I live in Southern California and believe it or not we have miles and miles of beaches here. So, naturally about 10 years ago, I started exploring the possibilities as a fisherman. After a few false starts and lots of fishing with little to no luck, I started searching for answers. I found all I needed and more at SCSurffishing.com. I’ve been a member now for over a decade and I can tell you with certainty, it’s one of the greatest resources on the internet for fishing information, period. Although the main focus is surf fishing in Southern California, the member base reaches coast to coast and includes all types of information, from off shore Tuna in Mexico to ice fishing for Pike in Canada. What’s more is that there is a core group of members that are some of the coolest and friendliest people that you could ever meet (and one or two schmucks). If you have any interest in surf fishing it is the place to start.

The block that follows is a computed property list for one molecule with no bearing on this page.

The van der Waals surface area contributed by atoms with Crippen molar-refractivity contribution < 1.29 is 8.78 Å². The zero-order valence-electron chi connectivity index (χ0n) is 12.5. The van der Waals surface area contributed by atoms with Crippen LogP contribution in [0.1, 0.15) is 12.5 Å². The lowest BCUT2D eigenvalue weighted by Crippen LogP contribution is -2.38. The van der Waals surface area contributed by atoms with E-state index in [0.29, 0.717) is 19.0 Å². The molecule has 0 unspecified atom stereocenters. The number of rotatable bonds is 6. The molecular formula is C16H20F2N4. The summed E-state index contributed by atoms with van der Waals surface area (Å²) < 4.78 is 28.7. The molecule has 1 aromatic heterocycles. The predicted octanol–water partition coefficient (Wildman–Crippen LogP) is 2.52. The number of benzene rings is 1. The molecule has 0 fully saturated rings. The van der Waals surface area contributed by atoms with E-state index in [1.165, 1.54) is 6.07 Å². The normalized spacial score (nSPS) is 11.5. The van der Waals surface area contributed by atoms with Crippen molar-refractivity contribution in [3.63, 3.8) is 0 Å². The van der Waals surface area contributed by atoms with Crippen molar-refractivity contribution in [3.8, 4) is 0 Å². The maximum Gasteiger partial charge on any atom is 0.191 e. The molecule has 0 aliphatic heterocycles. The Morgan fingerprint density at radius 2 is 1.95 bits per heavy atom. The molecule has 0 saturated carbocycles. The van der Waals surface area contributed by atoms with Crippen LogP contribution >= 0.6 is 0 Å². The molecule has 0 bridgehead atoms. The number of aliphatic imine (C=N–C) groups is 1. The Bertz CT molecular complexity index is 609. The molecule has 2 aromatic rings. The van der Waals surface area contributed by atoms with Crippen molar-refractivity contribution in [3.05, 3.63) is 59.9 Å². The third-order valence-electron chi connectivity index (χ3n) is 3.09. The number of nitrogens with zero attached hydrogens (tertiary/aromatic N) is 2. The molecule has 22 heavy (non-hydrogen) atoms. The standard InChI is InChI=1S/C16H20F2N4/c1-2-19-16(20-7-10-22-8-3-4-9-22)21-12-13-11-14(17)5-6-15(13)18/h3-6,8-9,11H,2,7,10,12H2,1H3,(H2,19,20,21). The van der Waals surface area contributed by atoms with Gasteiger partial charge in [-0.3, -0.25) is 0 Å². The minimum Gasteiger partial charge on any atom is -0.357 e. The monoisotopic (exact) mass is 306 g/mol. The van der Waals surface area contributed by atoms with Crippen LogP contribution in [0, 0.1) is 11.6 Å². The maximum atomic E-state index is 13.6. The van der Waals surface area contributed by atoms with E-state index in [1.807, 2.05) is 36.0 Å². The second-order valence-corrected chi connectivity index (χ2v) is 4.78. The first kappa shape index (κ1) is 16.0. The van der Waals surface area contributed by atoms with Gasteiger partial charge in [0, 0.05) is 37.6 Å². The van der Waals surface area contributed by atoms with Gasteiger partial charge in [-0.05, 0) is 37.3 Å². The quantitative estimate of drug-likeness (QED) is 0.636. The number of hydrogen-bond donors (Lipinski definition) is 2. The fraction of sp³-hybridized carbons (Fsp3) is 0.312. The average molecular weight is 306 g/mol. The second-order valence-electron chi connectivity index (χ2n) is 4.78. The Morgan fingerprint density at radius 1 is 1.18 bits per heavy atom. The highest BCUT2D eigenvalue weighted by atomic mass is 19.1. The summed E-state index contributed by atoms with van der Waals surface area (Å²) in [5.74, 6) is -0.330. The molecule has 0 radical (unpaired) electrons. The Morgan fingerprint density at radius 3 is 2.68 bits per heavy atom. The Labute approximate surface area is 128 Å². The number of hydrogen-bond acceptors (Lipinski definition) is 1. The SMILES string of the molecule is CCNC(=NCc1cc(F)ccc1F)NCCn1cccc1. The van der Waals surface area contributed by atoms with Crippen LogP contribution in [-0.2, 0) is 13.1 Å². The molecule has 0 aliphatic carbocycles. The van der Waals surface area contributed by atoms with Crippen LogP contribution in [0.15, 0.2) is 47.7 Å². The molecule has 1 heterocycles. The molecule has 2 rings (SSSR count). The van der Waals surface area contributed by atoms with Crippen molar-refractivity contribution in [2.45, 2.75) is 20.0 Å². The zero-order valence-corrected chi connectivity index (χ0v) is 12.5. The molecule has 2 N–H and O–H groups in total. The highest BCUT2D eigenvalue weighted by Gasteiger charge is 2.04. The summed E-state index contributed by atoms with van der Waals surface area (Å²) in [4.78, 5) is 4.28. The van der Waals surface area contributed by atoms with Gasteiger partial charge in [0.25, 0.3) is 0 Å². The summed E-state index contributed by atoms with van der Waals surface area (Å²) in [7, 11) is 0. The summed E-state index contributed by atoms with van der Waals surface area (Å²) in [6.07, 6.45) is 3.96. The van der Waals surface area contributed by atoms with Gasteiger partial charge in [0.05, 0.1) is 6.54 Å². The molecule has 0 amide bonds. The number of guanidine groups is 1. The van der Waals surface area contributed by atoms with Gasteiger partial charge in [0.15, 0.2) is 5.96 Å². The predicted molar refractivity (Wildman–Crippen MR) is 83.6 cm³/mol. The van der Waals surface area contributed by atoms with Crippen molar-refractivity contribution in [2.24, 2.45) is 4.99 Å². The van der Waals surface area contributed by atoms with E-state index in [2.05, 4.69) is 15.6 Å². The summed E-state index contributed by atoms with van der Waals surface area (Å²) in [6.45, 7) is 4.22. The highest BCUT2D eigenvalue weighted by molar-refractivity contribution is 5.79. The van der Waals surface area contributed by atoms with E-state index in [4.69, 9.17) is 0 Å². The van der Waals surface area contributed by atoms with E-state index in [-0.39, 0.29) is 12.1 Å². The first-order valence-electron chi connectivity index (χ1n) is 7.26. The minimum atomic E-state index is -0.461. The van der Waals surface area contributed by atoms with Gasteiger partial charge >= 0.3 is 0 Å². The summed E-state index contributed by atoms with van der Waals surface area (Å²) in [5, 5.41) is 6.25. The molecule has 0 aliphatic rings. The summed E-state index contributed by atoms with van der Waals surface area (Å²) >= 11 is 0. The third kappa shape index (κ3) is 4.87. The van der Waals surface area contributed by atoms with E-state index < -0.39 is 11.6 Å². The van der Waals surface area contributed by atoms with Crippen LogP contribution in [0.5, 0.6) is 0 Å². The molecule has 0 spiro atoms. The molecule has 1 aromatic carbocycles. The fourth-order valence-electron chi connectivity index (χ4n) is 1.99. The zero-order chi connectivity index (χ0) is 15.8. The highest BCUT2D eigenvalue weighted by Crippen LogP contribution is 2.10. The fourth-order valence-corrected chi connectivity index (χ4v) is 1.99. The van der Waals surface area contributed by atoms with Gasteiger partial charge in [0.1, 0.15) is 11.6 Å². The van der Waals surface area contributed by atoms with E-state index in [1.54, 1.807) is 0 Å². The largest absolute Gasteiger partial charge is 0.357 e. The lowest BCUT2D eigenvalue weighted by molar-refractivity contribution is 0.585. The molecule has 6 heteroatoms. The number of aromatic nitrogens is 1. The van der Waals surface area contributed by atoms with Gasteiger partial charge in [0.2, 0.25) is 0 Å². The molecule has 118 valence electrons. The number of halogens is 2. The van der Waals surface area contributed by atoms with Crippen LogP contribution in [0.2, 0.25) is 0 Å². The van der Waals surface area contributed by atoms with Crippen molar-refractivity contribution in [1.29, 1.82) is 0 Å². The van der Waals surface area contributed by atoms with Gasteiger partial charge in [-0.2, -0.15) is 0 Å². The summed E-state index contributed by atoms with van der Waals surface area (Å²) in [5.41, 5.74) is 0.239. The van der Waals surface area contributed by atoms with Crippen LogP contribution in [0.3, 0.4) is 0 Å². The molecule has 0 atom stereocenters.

That said, I’ll give you my two cents here as well. I can give you the basics, but there are some seriously great fisherman on SCSurffishing.com that have provided in depth articles on advanced technique that you definitely need to look at as well.
Okay, so first things first.
What kind of rod and reel will you need?